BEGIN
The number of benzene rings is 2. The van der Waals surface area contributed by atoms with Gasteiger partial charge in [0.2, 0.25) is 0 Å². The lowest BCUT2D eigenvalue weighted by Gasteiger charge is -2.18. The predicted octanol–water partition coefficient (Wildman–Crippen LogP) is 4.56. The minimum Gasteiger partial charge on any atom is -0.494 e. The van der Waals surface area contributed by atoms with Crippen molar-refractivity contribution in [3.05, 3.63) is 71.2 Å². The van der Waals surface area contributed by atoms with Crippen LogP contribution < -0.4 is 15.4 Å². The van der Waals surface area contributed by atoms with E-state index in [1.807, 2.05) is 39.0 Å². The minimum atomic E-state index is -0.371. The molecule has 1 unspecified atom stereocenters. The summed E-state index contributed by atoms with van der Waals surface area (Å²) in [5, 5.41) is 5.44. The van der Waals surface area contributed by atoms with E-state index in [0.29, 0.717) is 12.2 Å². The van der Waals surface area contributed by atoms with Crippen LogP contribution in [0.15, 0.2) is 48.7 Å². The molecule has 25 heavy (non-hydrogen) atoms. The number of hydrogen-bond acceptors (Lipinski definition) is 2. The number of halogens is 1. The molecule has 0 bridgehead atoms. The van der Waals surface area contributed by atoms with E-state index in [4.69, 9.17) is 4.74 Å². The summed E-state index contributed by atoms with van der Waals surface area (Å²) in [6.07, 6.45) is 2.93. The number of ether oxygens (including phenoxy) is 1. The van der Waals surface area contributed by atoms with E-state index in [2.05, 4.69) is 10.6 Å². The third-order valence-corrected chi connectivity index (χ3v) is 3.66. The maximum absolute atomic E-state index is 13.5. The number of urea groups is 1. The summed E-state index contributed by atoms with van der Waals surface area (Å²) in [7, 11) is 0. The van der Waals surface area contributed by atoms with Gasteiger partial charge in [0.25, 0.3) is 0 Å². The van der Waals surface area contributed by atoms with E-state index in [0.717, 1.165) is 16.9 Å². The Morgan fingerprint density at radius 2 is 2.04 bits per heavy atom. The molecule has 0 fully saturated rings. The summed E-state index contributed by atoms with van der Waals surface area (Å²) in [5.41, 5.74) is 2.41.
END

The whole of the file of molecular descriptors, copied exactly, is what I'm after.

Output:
The number of benzene rings is 2. The van der Waals surface area contributed by atoms with Gasteiger partial charge in [0.2, 0.25) is 0 Å². The lowest BCUT2D eigenvalue weighted by Gasteiger charge is -2.18. The predicted octanol–water partition coefficient (Wildman–Crippen LogP) is 4.56. The minimum Gasteiger partial charge on any atom is -0.494 e. The van der Waals surface area contributed by atoms with Crippen molar-refractivity contribution in [3.05, 3.63) is 71.2 Å². The van der Waals surface area contributed by atoms with Crippen LogP contribution < -0.4 is 15.4 Å². The van der Waals surface area contributed by atoms with E-state index in [1.807, 2.05) is 39.0 Å². The minimum atomic E-state index is -0.371. The molecule has 1 unspecified atom stereocenters. The summed E-state index contributed by atoms with van der Waals surface area (Å²) in [5, 5.41) is 5.44. The van der Waals surface area contributed by atoms with E-state index in [0.29, 0.717) is 12.2 Å². The van der Waals surface area contributed by atoms with Crippen LogP contribution in [0.15, 0.2) is 48.7 Å². The molecule has 25 heavy (non-hydrogen) atoms. The number of hydrogen-bond acceptors (Lipinski definition) is 2. The number of halogens is 1. The molecule has 0 bridgehead atoms. The van der Waals surface area contributed by atoms with E-state index in [4.69, 9.17) is 4.74 Å². The summed E-state index contributed by atoms with van der Waals surface area (Å²) in [6.07, 6.45) is 2.93. The number of ether oxygens (including phenoxy) is 1. The van der Waals surface area contributed by atoms with E-state index in [2.05, 4.69) is 10.6 Å². The third-order valence-corrected chi connectivity index (χ3v) is 3.66. The maximum absolute atomic E-state index is 13.5. The number of urea groups is 1. The summed E-state index contributed by atoms with van der Waals surface area (Å²) in [7, 11) is 0. The van der Waals surface area contributed by atoms with Gasteiger partial charge in [0.25, 0.3) is 0 Å². The van der Waals surface area contributed by atoms with E-state index in [0.717, 1.165) is 16.9 Å². The Morgan fingerprint density at radius 2 is 2.04 bits per heavy atom. The molecule has 0 fully saturated rings. The summed E-state index contributed by atoms with van der Waals surface area (Å²) in [5.41, 5.74) is 2.41.